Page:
background

The aptly named “background” plugin also does a great job of handling these long running tasks. I’ve used this one in an application or two and love it. It also covers various operation modes, but at its simplest it will also run in process.

background do
  Mailer.deliver_registration_confirmation( @subscriber )
end

It’s as simple as that. It offers slightly more than spawn, but I’ll cover more advanced topics later in the series. It also supports out of process messaging, but thats covered next…

Inter-process messaging

Not to move on too quickly, but inter-process processing follows the same lines as the in-process examples. I’m using inter-process messaging loosely here to refer to Ruby-to-Ruby communication within the same project, and where you as the developer control both ends of the conversation.The later parts of the series will address different queuing implementations and protocols for performing tasks larger than just sending mail.

A player I really want to mention here is BackgroundRB. It steps things up a bit by running your workers outside of the Rails process. Jobs are queued & scheduled and handled by worker processes. It seems tightly coupled with Rails, so I don’t know how easy it would be to use it outside of Rails.

Using Distributed Ruby, or DRb, is another great way to have asynchronous processing. DRb is more of a roll-your-own solution, but really helps if you’ve planned properly and understand the DRb implementation. DRb uses its own format to pass messages around between servers. Did I just mention servers, and not client-server? Yes. In the DRb world the client is also a server and is asked to do processing the “server” can’t. This has bitten me on the arse before, and thats why I said you need proper planning. If you pass complicated objects over the wire, the processing will be directed back to the client, effectively rendering DRb useless. I’ll cover this at some other time.

Another approach I’ve used where the communication needs to be synchronous, but between different processes is to build my own REST services. I’ve favored Halcyon so far, for no other reason than getting familiar with JSON. You can use your imagination when you control both ends of the conversation, but keep your messages in a format thats preferably standard and open, like XML/JSON.

Synchronous and asynchronous processing

Just to avoid confusion I need to make this clear. No matter how your messages travel, be it in-process or inter-process, it doesn’t make it asynchronous. My examples of using the spawn and background allow for asynchronous processing using variables as in-process messages (or instructions). Furthermore the REST API example does the opposite, it uses inter-process messaging as part of a synchronous process.

Keep the distinction clear in your design. Messaging is a form of communication and not of processing. Various people use the terms almost interchangeably and this makes it seemingly difficult to grasp the concepts correctly.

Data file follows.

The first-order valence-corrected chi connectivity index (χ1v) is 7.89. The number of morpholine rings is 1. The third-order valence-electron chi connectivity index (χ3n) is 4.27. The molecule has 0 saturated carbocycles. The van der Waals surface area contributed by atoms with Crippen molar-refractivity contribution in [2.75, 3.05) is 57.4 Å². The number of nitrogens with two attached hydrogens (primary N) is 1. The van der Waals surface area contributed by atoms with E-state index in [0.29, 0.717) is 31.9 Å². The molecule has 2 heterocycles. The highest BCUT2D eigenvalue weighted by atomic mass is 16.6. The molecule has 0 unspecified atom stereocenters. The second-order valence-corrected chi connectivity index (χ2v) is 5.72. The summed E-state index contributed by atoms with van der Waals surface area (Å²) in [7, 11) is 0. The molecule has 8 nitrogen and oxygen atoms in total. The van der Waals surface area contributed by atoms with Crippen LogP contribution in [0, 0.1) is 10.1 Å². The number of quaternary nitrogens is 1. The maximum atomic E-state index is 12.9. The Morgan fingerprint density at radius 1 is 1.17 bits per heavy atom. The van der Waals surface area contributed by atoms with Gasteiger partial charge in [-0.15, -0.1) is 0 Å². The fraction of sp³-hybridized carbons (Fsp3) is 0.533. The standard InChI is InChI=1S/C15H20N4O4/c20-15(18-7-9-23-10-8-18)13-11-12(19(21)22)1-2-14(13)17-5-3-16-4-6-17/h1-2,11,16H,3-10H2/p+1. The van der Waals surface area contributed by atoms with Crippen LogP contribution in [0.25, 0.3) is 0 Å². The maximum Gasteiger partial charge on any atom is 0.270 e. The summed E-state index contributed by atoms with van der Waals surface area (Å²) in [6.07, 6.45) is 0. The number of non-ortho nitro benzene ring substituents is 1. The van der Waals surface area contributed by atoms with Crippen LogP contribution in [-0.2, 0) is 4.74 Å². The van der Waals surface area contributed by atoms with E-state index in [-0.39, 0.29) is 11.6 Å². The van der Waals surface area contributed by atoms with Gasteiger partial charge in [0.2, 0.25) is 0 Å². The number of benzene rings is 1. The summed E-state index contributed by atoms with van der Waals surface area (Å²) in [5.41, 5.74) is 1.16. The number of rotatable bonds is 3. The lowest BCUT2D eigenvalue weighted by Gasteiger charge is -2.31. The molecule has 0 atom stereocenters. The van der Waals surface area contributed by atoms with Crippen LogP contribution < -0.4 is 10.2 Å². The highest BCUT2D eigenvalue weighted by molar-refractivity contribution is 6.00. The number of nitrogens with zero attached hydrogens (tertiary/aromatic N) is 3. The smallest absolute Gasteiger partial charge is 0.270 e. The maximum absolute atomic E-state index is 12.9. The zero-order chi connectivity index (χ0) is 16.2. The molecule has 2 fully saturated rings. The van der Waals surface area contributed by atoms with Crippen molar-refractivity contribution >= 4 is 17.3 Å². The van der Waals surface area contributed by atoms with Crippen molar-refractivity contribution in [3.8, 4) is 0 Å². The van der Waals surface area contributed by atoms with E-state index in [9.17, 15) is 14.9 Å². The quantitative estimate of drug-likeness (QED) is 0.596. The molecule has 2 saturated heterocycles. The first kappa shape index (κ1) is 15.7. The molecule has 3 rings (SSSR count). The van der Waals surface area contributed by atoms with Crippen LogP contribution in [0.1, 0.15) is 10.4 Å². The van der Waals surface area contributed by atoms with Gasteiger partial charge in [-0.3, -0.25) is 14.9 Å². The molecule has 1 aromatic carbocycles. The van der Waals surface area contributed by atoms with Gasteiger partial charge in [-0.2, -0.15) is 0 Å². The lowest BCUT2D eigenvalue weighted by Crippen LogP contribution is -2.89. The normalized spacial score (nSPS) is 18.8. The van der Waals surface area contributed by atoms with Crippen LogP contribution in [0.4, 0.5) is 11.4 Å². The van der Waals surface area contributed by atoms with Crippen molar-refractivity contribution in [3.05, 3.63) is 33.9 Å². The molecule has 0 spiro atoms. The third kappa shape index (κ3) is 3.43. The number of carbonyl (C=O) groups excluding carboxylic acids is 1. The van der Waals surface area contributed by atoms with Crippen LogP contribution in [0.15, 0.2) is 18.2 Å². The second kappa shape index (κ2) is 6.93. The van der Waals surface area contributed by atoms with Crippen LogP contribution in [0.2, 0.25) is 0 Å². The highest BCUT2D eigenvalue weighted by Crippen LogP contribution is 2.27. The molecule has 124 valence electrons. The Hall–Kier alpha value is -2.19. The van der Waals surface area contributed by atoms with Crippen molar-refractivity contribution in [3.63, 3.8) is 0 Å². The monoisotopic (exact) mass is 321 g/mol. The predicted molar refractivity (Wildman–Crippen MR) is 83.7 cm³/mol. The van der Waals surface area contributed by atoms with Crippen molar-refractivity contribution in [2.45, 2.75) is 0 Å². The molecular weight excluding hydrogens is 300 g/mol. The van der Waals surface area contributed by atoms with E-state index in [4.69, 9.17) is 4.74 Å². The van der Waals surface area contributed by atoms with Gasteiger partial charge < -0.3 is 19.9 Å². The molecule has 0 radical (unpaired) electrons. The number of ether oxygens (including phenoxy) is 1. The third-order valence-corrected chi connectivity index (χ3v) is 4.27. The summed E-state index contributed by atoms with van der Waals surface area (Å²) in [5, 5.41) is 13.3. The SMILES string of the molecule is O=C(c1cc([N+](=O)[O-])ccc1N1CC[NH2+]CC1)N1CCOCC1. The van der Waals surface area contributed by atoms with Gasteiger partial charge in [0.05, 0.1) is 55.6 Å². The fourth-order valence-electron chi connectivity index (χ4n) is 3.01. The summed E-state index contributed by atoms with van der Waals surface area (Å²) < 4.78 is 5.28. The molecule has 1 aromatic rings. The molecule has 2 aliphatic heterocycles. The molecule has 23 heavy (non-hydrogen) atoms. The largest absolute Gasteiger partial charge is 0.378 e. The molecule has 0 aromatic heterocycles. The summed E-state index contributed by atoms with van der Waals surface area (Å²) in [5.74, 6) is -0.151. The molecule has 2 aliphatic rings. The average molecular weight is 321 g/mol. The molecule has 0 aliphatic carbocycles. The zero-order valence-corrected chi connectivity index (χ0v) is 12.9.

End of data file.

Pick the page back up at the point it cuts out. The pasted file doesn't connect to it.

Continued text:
Using a clear, concise and open messaging implementation will build you applications that can grow almost indefinitely. Look at the web as a prime example of this, with billions simple HTTP messages getting passed around every couple of minutes.

Looking forward

There are definitely better approaches available to us, including message queuing, broadcasting and message federation, to name but a few. The next parts of the series will cover these topics in more details. Looking back at the first part of the series I made a proposition that we model our systems after existing ecosystems found in nature. In such a ecosystem each component can live on it’s own, evolve separate and flourish.

The topics discussed in the post doesn’t really encourage the building of an ecosystem, but rather an abomination if used incorrectly. Its from my own experiences of dealing with these abominations that I’ve modeled my ecosystems on nature and continue to see them flourish. These approaches are also tied to Rails, with the exception of DRb and REST, and create a lock-in of sorts. Not that I don’t like Rails, I love having options even more.

The next two articles will focus on using Jabber/XMPP and AMQP, and all their friends. Two very powerful technologies that compete head on for developer mindshare, although I sometimes believe the mindshare should be 50/50. After that I might change the direction to practical uses and implementations of messaging (ruote comes to mind).

NOTE: This post has been in draft for a couple of months now, and might seem a bit dated because of that. I need to complete the series and have decided to publish it for a sense of completeness.

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Welcome to the Open Sourcery Archives. These are my older blog posts, from days gone by. I'm keeping them up as part of the historical record. That, and I'm strangely sentimental about them. Please keep in mind that things most certainly have changed since these articles were written, links to external sites might be broken, and general thinking might have changed.